Today’s devotional comes from Dr. Michelle Bauml, an Associate Professor in the College of Education. She is also the faculty advisor for the TCU Catholic student organization on campus. She feels very blessed to be part of the TCU community, and she is grateful to work with such amazing students and colleagues.
2 Corinthians 12:9-10, “But he said to me, ‘My grace is sufficient for you, for my power is made perfect in weakness.’ Therefore I will boast all the more gladly of my weaknesses, so that the power of Christ may rest upon me. For the sake of Christ, then, I am content with weaknesses, insults, hardships, persecutions, and calamities. For when I am weak, then I am strong.”
As we look ahead to the final days of Lent that will culminate in the celebration of Easter Sunday, this might be a good time to reflect on our Lenten journey thus far. How’s it going?
Perhaps, like me, you made grand plans to “do this” or “give up doing that” during Lent this year. And perhaps, like me, you failed to stick to it. Or maybe you have fervently stuck to your plans only to find that your habits have changed, but your heart hasn’t. St. Paul’s words in 2 Corinthians remind us that the Lord can do His best work in our weakness.
In our society, self-sufficiency is often perceived as the ultimate strength. We don’t like asking for help or coming to terms with any kind of failure. Even the word “weakness” is uncomfortable for many of us. I think the invitation coming through St. Paul is to recognize that unless we are weak, there is really no room for the Lord to show us His love by meeting our needs.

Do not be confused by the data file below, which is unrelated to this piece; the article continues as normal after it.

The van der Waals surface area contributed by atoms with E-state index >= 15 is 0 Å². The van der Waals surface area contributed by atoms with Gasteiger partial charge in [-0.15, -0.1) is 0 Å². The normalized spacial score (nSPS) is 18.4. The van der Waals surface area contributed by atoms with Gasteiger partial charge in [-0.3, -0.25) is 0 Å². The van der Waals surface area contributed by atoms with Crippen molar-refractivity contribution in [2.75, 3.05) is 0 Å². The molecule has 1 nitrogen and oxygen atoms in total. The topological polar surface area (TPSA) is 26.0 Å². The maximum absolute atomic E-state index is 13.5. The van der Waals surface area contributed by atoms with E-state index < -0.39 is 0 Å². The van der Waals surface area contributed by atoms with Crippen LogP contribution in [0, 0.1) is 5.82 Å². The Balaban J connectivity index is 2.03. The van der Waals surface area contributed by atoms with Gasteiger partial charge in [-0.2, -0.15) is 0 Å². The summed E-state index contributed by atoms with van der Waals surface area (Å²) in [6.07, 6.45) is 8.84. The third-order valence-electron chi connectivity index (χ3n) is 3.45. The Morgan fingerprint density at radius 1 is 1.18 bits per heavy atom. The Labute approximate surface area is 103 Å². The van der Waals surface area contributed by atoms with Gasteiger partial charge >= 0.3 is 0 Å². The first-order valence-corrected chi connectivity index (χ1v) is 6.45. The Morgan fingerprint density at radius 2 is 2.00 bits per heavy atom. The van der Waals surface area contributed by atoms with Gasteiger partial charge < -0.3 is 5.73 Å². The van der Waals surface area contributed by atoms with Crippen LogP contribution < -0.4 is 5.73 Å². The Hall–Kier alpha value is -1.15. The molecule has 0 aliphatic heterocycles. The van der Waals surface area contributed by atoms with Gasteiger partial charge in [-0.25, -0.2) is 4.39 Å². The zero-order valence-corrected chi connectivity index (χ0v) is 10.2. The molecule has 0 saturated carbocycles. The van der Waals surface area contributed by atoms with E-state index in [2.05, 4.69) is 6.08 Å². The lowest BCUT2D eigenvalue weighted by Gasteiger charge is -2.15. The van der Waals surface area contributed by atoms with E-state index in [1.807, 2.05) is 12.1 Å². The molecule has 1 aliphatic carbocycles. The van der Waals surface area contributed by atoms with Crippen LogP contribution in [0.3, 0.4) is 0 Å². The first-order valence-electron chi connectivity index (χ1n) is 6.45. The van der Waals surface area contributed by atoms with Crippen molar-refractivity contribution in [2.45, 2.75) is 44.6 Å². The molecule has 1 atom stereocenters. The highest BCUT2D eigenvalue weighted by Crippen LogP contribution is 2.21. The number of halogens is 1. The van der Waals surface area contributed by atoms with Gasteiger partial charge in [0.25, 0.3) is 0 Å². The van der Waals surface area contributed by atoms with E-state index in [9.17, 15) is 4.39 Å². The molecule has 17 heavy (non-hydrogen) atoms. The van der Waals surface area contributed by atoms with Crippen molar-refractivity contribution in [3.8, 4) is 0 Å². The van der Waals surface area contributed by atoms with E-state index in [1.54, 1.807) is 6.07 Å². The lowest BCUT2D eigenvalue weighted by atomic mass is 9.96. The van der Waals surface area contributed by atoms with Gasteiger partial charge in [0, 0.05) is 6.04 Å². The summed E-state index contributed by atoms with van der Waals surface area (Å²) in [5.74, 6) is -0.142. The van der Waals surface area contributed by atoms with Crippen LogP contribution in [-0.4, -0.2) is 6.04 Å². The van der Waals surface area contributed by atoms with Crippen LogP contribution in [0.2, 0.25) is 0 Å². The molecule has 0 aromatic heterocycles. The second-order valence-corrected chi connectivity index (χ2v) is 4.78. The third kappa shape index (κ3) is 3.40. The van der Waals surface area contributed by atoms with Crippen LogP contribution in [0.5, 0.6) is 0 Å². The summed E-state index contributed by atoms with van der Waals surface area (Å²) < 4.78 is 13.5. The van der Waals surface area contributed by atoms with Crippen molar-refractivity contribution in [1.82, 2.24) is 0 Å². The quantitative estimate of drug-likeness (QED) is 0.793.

God doesn’t seek perfection from us; he’s after our hearts, made perfect by His grace. “Rend your heart, not your garments…,” we read in the Old Testament (Joel 2:13). When we struggle with our faith, our will, our understanding, or anything, we can choose to lay it all at the foot of the cross. God wants to take our aching, pandemic-weary, imperfect hearts and strengthen us as only He can. Mercifully, our journey through Lent—and life—is about progress, not perfection.
Merciful Father, thank you for loving us enough to meet us in our weakness. May we be encouraged knowing that you don’t seek perfection; you want our hearts. As Easter approaches, help us to lean into your strength when our weaknesses are exposed. Amen.